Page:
Dawn of the Planet of the Apes is a film powered by anger. In every frame lurks a grimace, either human or simian, as a hint of danger to come. Director Matt Reeves delivers the danger and the fizz-boom-bah that comes with it; it shouldn’t be a problem for the director of Cloverfield. Whether he or his film delivers anything more than that is another matter.
By now, we have all but consigned Tim Burton’s visit to the Planet of the Apes to the dustbin of cinematic history, though the ending with Ape-raham Lincoln notably simultaneously insulted and mind-screwed the audience; a rare feat. Rupert Wyatt gave the dormant franchise the restart it deserved with Rise of the Planet of the Apes, at least if you can forgive the cardboard human characters and piss-poor dialogue. The coup was introducing us to Caesar, a triumphant blend of CGI and Andy Serkis’ remarkable animalistic performance. The ape became more human than the humans themselves. If Caesar didn’t work, the Planet would never have come to eloquently sonorous life. Following the success with Caesar, Dawn… builds on the foundations of Rise… This time we get more apes, more guns and more complex humans. Well, two out of three ain’t bad.
The darkening of tone is set out in the opening, which charts the spread of the Simian Flu from the conclusion of Rise… From above the Earth we view the virus spreading and the lights of the human world slowly fade out. So far, so zombie-movie. As mankind is crippled, the apes are making leaps and bounds of all kinds: physical, governmental, grammatical. Indeed, most scenes of apes interacting come with subtitles as they communicate via sign language. This grounding of the apes and their society elevated Rise… above simian schlock, and it will do the same for Dawn…
From James Franco’s benevolent scientist in the first installment, we jump ten years ahead to Jason Clarke’s benevolent… well, benevolence. Evidently the residents of the overgrown commune that used to be San Francisco pre-Simian Flu are less defined by their occupations than by their star power. Of the humans, Gary Oldman is most memorable as Dreyfus, the leader of this new order of Franciscans. He can bellow out a speech with the best of them, but the calm charisma of Caesar cannot be beat. He leads his own troop of intelligent apes, now resident in the Muir Woods beyond the Golden Gate Bridge. The realisation of the apes is truly special. Their faces carry so much; the samey nature of Roddy McDowall’s stiff make-up is replaced by identifiable emotion, courtesy of the wizards at Weta. Serkis commands the screen from behind the pixels, though he does have plenty of support in his fellow chimps. Not least of these is Toby Kebbell as Koba, the snarling former lab monkey who virulently distrusts homo sapiens. His raging yang to Serkis’ dignified yin makes for a formidable power play, and is easily the most interesting relationship in the film. Clarke’s Malcolm is gifted a wife (Keri Russell) and son (Kodi Smit-McPhee), but stinky humans are no match for mighty ape in this script. With the exception of Kirk Acevedo’s Carver, who is just an ape-hating grunt, the humans here aren’t all stereotypes. They’re just a bit boring. This isn’t necessarily the fault of Clarke, Russell et al. Reeves and the script are clearly more interested in the apes. Fair enough; after all, they are the ones on the cusp of becoming a civilisation.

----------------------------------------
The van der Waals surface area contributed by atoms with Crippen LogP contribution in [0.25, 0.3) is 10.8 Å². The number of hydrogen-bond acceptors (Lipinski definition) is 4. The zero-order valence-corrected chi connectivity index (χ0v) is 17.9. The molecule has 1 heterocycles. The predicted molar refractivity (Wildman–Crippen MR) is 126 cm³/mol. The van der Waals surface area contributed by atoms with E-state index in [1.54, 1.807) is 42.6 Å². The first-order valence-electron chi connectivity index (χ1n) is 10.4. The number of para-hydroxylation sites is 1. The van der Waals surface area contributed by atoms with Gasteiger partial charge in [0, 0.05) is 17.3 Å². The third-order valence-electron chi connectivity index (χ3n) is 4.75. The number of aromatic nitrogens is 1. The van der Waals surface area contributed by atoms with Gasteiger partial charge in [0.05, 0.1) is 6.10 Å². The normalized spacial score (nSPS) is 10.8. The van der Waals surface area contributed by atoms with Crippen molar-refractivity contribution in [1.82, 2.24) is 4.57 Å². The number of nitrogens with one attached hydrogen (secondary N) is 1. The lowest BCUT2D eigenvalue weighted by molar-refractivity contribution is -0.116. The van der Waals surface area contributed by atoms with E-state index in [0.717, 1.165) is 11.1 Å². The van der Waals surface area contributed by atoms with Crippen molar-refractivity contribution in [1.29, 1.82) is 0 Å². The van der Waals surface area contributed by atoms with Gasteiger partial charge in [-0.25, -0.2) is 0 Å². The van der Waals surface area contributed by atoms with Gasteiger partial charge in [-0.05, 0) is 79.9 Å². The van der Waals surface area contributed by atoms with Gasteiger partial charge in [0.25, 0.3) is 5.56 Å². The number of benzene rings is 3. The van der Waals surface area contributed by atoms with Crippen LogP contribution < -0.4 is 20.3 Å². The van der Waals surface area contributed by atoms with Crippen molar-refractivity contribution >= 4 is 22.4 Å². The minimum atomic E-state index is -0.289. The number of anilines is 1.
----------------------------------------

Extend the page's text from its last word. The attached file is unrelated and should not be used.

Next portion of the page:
As the humans become desperate for electricity, a hydroelectric dam in ape territory is the MacGuffin for the evening. Caesar wants to give the humans access to placate them; Koba wants them out. It sounds like a simplistic dichotomy of characters, but the humans fare little better. While Malcolm seeks access to the dam, Dreyfus is assembling weapons in case the apes cross the bridge. His fear is understandable. An early human excursion into the ape’s territory ends badly, and sees the apes assemble in San Fran en masse to warn the humans to stay put. There is something so simply off-putting about the image of an ape on horseback that you daren’t argue. Reeves boasts an eye for such riveting imagery, and it serves him particularly well in the action scenes. The highlight is a street battle between Dreyfus’ men and Koba’s newly-armed simian soldiers attempting to seize the city with all guns blazing. The whole rout looks like Charlton Heston’s Kafka dream, with Kebbel’s snarling, scarred Koba lit up by incendiaries and blood thirst. He’s frankly terrifying.
After the apes gain the upper hand, the plot mechanics become all too visible. The tower block where the humans reside becomes a fitting setting for an ape-on-ape showdown in the final act. Not surprising, but then the scripts were never the stars of the Apes franchise. The effects seal the deal, and even since Rise… they’ve noticeably improved. There’s scope for this franchise to continue, though on this evidence the final gut-punch of 1968’s original will never be eclipsed. Revel in the above-average summer fare that Dawn of the Planet of the Apes clearly is, and just hope for more.